Vaccine developments will be a critical driver of economic growth through 2021, along with stimulus and re-openings (which will themselves be dependent to a degree on vaccine success).
At the time of writing, there are seven vaccines deployed against COVID-19, five produced in the global west and one each from Russia and China. Before we become preoccupied with the logistics and politics surrounding the various vaccines and their implementation, we should pause and take stock of what a momentous achievement this is: with not one, but seven vaccines in the field less than twelve months on from the point at which the virus sparked a pandemic. Not only do we have a solution, we have competition and choice for governments as to the timing and direction of their own country’s path out of the pandemic.
It’s still early days, and there’s a lot we have to learn about these vaccines. Whilst we do know that most are extremely effective at preventing hospitalisations and death, it’s less clear whether they’ll stop us catching the disease – although they might well prevent us from passing it on.
There’s still debate in Australia as to whether this will be good enough, but if early indications from the UK and Israel are correct, from an economic point of view at least, the answers are very positive.
Despite the ravages of the early stages of COVID-19 in countries such as Italy and Spain, the United Kingdom has been worst hit of all European nations over the course of the pandemic, ranking fourth world-wide in cases and fifth in deaths, at almost 120,000.1
In this dire context, the UK government, understandably eager to launch its vaccine program quickly and broadly, made the bold decision to give as many of its citizens as possible the first dose of the Pfizer and AstraZeneca vaccines, without necessarily ensuring that the second dose could be delivered in the recommended three weeks.
Effectively it’s a gamble that the short-term benefits to immunity will override any later waning of that immunity before second jabs become available. And while it has caused consternation amongst some in the medical profession1, it has already resulted in the vaccination of 15.5 million people – around 23% of the population - half a million of whom have also received a second dose3.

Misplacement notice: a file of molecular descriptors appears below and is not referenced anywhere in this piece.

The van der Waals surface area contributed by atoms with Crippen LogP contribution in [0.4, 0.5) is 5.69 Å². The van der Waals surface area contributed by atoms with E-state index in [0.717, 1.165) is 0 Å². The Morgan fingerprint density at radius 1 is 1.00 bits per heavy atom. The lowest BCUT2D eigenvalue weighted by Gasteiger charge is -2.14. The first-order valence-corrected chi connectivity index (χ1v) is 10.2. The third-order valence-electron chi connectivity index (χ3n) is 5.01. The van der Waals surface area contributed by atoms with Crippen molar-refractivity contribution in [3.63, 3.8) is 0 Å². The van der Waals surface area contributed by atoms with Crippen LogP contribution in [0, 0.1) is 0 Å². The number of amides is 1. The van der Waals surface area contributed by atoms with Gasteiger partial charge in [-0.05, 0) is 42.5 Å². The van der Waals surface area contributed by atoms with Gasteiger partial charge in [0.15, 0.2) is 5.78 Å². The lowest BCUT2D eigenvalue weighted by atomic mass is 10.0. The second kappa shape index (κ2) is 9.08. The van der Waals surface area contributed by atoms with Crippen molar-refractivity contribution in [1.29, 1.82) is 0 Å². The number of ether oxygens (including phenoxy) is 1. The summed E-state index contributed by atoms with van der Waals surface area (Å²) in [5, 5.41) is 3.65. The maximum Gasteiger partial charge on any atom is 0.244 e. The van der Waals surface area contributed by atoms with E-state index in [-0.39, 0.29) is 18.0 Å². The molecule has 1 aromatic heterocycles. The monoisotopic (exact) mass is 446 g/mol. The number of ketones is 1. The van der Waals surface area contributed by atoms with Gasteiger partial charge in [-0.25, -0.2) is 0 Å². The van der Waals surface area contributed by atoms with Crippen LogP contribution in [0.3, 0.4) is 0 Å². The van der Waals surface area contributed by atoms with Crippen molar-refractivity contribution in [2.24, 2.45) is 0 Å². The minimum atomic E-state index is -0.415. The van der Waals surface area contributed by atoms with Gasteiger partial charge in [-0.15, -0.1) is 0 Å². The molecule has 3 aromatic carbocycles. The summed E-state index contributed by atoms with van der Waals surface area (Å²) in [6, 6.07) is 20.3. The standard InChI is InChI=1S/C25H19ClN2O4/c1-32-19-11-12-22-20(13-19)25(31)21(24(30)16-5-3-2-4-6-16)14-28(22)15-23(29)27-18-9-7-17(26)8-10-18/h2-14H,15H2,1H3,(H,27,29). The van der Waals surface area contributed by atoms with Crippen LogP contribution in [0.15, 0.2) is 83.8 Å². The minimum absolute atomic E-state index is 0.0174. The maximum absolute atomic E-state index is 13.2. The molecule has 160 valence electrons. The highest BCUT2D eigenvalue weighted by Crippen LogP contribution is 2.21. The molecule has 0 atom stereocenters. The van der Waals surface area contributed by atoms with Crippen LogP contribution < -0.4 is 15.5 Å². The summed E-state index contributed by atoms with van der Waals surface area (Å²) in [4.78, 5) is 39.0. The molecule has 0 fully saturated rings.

On the back of this progress, the Bank of England has forecast that the UK economy could return to pre-COVID levels by the beginning of next year4, with the first boost to consumption coming from older citizens emboldened by their immunity to go out and spend.
Israel (albeit serving a smaller population) is even further ahead. More than 40% of Israelis have received one dose of the Pfizer vaccine and 28% have received their second.5 Such high rates are allowing for sound comparisons between vaccinated and unvaccinated groups, and the results are striking. An analysis of more than 50,000 Israelis over the age of 60 (a group which is now 80% vaccinated) demonstrated lower rates of positive tests and hospitalisations in those who had been vaccinated.
This last point is important, and easy to lose sight of for Australians who have become accustomed to restrictions tightening at the first sign of COVID cases. Elsewhere, the concern is more commonly about the capacity of the public health system, and high occupancy of hospital (and in particular ICU) beds has become a signal to markets that lockdowns are on the way.
What implications does this have for Australia?
In general, the global roll-out is actually progressing more quickly than many might have expected in mid-2020. The issue is that it may not be the silver bullet some thought it would be, and that restrictions are likely to continue even after a large proportion of the population is vaccinated. Given the long lead time to prepare, there is every chance that the Australian rollout will be smooth sailing, progressing on time or even ahead of schedule, but also that the full re-opening of our borders and our economy may be some time further down the track.
On the upside, while potential setbacks in vaccine schedules might affect markets overseas, unless our local situation changes and we begin to record significantly higher case numbers on an ongoing basis, Australia should be more immune to short-term hiccups in our own program.
1As at 16 February 2021, https://ourworldindata.org/coronavirus-data
Subscribe to SMSF News using the form below to receive all of my articlesDiana Mousina, Economist - Investment Strategy & Dynamic Markets
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